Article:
Italian red is very sensitive to the base coat, and gray primer would make it considerably darker. To avoid this, I sprayed a solid coat of Tamiya White Fine primer as an undercoat for the paint. Once again, the primer was lightly wet sanded.

Rear axle with differential was assembled with rear shocks (with real springs) and hooked up to the driveshaft. Then I installed brakes with tie rods. Rear suspension was finished with Testors metalizers and Tamiya paints.

First mist coat went on very smooth, but revealed some roughness on front fenders that had to be corrected before application of the second mist coat.

Photoetched mesh was glued to the both sides of the radiator skeleton, then topped with the upper and lower covers. Entire assembly was painted satin black. I substituted kit supplied white metal hoses with real hoses and detailed them with BMF clamps.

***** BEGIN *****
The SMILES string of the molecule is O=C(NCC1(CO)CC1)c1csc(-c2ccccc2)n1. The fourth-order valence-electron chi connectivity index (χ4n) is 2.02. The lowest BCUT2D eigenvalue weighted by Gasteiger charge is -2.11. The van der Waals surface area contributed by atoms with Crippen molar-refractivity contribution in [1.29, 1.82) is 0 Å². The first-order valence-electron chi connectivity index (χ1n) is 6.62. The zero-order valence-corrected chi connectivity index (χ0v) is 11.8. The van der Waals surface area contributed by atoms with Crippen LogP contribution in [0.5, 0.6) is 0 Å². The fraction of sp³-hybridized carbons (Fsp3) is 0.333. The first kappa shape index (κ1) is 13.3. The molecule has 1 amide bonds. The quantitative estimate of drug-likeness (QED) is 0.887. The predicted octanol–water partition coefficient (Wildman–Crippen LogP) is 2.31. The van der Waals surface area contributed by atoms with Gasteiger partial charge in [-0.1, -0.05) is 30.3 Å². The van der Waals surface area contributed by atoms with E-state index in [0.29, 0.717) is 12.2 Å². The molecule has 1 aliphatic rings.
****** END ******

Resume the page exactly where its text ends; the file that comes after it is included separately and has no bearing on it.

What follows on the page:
Second and third mist coats covered the body very nicely, and completely smoothed out the surface. After about 3-4 hours the body was ready for the final wet color coats.

Radiator assembly was glued to the chassis, and I started accessorize the engine bay - washer bottle, radiator cap, photoetched chassis plate, handbrake, and few other minor details.

On this picture you can see the body 3 hours after second wet coat was applied. The paint is smooth, shiny, with almost no texture - testament to good preparation. Such paintjob will require minimal polishing and waxing.

I also added stabilizer bar and connected it to the front suspension. The entire assembly was black-washed here and there, and some nuts and bolts were highlighted with metalizers.

Metal hood and trunk parts were cleaned, block-sanded smooth and slightly reshaped to fit the body flush. I also had to thin them a little bit at the edges. Then parts were sprayed with etching metal primer and Tamiya gray primer. After gray primer dried, they were coated with some white primer.